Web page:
I said, 'Auf Wiedersehen'

85 years of Kindertransport to Great Britain

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85 years ago, over 10,000 mostly Jewish children had to say goodbye to their families. It was a farewell that enabled the children to escape Nazi persecution. They arrived in Great Britain on the so-called Kindertransport in 1938/39 and were placed in foster families or shared accommodation. Parents and children hoped that they would soon be reunited.

The exhibition

The initiative to save mainly Jewish children and young people from National Socialist persecution is the focus of the exhibition I said, 'Auf Wiedersehen' in the Paul-Löbe-Haus of the German Bundestag from 31.01. - 23.02.24. The exhibition presents selected letters from five Jewish families - five documents are shown in the original. Each document conveys an aspect of the painful separation of parents and children. The letters provide an insight into the ambivalent emotions of the parents left behind in the Nazi state, who vacillate between the hope of a reunion and the fear of permanent separation.

A catalog was created for the exhibition, which is also available digitally.

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© Courtesy of Raymond Gilbert

Farewell: Ursula Brann

Ursula Brann came to England on the Kindertransport in 1939. In an autobiographical interview (2007), she reads ten of her father Ferdinand's guiding principles from a prayer book. She received this as a gift from him when she said goodbye. The book was lost after her death. Ursula's parents and her sister remained in Berlin until 1943 and were eventually deported to Auschwitz and murdered. Ursula remained in London for the rest of her life. She died in 2015.

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© AJR Refugee Voices Archive/Association of Jewish Refugees
© The Vienna Holocaust Library Collections

New home: Ilse Majer

Ilse Majer was sent on a Kindertransport from Vienna to England in 1939 when she was ten years old. The correspondence between Ilse's parents Berthold and Lilly Majer and her foster parents gives an insight into Ilse's new world: friendships, language, intellectual development.

In June 1942, Ilse's parents were deported to the Izbica ghetto in Poland and later murdered. Ilse remained in England until she died in 2003.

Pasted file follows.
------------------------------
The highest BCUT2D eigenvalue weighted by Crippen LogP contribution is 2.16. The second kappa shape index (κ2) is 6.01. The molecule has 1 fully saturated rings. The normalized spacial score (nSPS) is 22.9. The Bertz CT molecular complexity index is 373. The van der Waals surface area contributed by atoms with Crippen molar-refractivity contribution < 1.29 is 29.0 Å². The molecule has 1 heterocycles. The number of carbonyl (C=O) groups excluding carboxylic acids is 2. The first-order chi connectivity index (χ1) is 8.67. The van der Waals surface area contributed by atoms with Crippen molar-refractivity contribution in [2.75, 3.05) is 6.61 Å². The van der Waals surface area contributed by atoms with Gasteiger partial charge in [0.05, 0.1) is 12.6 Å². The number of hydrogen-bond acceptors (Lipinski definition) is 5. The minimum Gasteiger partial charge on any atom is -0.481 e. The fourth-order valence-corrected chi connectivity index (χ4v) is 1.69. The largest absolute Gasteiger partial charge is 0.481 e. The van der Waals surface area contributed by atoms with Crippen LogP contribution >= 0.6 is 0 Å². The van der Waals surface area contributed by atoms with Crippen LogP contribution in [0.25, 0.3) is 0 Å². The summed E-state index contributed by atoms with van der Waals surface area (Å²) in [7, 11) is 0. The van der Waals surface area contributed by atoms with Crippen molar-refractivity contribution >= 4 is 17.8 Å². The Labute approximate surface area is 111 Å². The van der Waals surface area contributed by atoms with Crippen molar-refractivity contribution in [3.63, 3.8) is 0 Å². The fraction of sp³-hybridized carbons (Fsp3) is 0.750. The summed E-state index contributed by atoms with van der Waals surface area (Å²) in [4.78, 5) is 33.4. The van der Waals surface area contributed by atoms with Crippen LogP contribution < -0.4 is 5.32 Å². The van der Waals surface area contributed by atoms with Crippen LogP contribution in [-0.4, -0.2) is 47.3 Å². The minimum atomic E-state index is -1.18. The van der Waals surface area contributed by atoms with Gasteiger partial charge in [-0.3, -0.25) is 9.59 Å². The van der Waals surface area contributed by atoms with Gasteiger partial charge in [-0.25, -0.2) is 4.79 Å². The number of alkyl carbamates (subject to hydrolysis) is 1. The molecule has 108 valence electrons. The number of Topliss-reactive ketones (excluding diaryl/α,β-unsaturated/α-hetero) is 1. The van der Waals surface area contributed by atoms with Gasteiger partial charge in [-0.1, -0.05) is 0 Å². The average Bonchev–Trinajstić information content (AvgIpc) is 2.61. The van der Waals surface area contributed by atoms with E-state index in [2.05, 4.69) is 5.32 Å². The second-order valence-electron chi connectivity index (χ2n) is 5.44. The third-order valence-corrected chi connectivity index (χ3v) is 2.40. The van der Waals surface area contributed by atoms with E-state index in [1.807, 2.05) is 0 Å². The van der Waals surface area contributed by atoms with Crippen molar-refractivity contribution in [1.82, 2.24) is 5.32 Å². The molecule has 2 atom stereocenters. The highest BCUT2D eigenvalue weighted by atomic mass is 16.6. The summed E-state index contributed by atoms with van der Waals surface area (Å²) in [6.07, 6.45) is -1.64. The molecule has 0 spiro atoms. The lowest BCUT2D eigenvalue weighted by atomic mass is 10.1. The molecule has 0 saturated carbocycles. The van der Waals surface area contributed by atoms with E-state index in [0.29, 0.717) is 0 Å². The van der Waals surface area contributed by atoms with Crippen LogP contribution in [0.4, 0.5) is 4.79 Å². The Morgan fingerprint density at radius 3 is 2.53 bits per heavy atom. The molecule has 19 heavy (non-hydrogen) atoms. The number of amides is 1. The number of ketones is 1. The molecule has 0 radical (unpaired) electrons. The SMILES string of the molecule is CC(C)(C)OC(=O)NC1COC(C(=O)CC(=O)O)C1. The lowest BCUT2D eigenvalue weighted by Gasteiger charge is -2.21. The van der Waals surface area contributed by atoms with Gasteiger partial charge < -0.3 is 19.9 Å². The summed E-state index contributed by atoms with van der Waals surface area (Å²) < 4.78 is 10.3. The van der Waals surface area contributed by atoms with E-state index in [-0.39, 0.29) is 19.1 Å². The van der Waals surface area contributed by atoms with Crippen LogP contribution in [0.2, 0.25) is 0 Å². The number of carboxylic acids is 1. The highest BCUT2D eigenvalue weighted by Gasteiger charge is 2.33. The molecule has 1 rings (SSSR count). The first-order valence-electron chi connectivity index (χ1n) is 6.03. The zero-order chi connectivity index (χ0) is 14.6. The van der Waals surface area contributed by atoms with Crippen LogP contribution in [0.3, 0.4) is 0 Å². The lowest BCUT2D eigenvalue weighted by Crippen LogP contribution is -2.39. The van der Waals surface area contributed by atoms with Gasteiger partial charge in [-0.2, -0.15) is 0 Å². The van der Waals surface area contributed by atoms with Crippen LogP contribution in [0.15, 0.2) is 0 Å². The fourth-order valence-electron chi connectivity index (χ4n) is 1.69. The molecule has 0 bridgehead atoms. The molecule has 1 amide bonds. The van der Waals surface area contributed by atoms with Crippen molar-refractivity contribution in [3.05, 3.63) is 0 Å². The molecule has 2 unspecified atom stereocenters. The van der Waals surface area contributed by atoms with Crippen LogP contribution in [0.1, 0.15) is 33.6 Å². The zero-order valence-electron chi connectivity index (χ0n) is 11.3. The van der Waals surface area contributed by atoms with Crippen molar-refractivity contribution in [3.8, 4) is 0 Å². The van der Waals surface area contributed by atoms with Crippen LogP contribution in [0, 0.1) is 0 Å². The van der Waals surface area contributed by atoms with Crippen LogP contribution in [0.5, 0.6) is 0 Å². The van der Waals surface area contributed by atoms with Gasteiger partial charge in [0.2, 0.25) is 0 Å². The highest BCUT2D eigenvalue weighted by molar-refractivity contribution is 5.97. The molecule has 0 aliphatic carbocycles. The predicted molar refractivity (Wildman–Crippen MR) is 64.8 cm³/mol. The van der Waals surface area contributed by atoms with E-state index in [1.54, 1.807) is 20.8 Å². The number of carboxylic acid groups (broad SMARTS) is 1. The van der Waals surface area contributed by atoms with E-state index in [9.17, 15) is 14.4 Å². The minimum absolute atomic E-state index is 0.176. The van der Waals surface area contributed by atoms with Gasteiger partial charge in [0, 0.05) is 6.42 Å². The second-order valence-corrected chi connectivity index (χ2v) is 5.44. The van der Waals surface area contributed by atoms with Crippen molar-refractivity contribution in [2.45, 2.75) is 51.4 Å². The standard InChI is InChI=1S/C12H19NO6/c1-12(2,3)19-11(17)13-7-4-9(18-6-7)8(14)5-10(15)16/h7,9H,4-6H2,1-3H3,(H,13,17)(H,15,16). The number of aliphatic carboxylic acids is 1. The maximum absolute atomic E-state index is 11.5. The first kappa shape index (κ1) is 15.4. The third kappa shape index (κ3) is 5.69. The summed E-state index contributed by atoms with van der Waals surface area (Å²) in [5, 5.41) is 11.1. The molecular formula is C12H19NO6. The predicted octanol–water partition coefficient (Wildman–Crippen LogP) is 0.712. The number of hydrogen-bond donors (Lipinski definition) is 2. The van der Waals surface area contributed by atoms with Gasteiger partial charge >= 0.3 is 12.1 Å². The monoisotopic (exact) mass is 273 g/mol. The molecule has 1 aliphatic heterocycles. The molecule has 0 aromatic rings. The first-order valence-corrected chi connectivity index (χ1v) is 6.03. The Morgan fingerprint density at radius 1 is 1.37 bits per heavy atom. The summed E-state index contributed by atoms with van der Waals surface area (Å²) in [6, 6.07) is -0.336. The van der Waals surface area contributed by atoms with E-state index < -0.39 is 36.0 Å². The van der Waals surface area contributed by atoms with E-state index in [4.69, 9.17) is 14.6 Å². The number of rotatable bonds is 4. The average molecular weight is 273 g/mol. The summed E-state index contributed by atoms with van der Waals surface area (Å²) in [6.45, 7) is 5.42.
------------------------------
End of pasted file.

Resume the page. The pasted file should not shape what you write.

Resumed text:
© Yad Vashem, with kind permission of Henry Foner

Alienation: Heinz Lichtwitz

In February 1939, Heinz Lichtwitz escaped at the age of six on a Kindertransport to Wales. Heinz took the name Henry Foner and almost completely lost his mother tongue within a few months. The cards express his father's love, but also his concern about his son's alienation. ‍

Max Lichtwitz was deported to Auschwitz in December 1942 and murdered. Henry Foner is now 90 years old and lives in Jerusalem.

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Friends of Yad Vashem e.V.
© The Vienna Holocaust Library Collections

Longing: Gerda Stein

Gerda Stein arrived in England on a children's transport in March 1939. She lived there with Trevor Chadwick, who helped organize her transport and rescued many other children from Czechoslovakia. Her father Arnold sent his daughter letters with drawings, Gerda's mother Erna wrote her poems: signs of her desperate efforts to encourage her child.

Neither of her parents survived the Holocaust. Gerda died in 2021 as a recognized poet.

© Courtesy of private archive of Ann Kirk/ Association of Jewish Refugees

Uncertainty: Hannah Kuhn

Hannah Kuhn, born in 1928, fled from Berlin to England on a Kindertransport in April 1939. Hannah's parents Herta and Franz Kuhn were in contact with their daughter and her foster mothers, first via letters and later via telegrams from the German Red Cross.

Both her parents were murdered in Auschwitz. Hannah Kuhn is now called Ann Kirk and lives in London. In preparation for this exhibition, we visited Ann in London.

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The exhibition of the Berthold Leibinger Stiftung was curated by Ruth Ur and was created in cooperation with the Freundeskreis Yad Vashem e. V. (Friends of Yad Vashem). V., the International Holocaust Memorial Yad Vashem, the Vienna Holocaust Library, the Association of Jewish Refugees and the German Bundestag.

Under the patronage of

Jill Gallard CMG CVO, Ambassador of the United Kingdom to Germany

Miguel Berger, Ambassador of the Federal Republic of Germany to the United Kingdom

The exhibition was shown from January 31 to February 23, 2024 in the hall of the Paul Löbe House in the German Bundestag.

Gregor Matthias Zielke

We mourn the death of Hella Pick, who passed away at the age of 94

Hella Pick attended the opening of the exhibition as a contemporary witness who herself was able to flee to Great Britain on a Kindertransport.

Hella Pick passed away on the night of April 4 at the age of 94.

After leaving school, Hella studied political science at the London School of Economics and later made a career as a correspondent for The Guardian newspaper, among other things.

She was considered a pioneer for female journalists, particularly in the field of foreign policy reporting. In Germany, she was best known for her appearances on the WDR programs Der Internationale Frühschoppen by Werner Höfer and the Presseclub.

We mourn the loss of a unique and impressive personality.

The Berthold Leibinger Stiftung team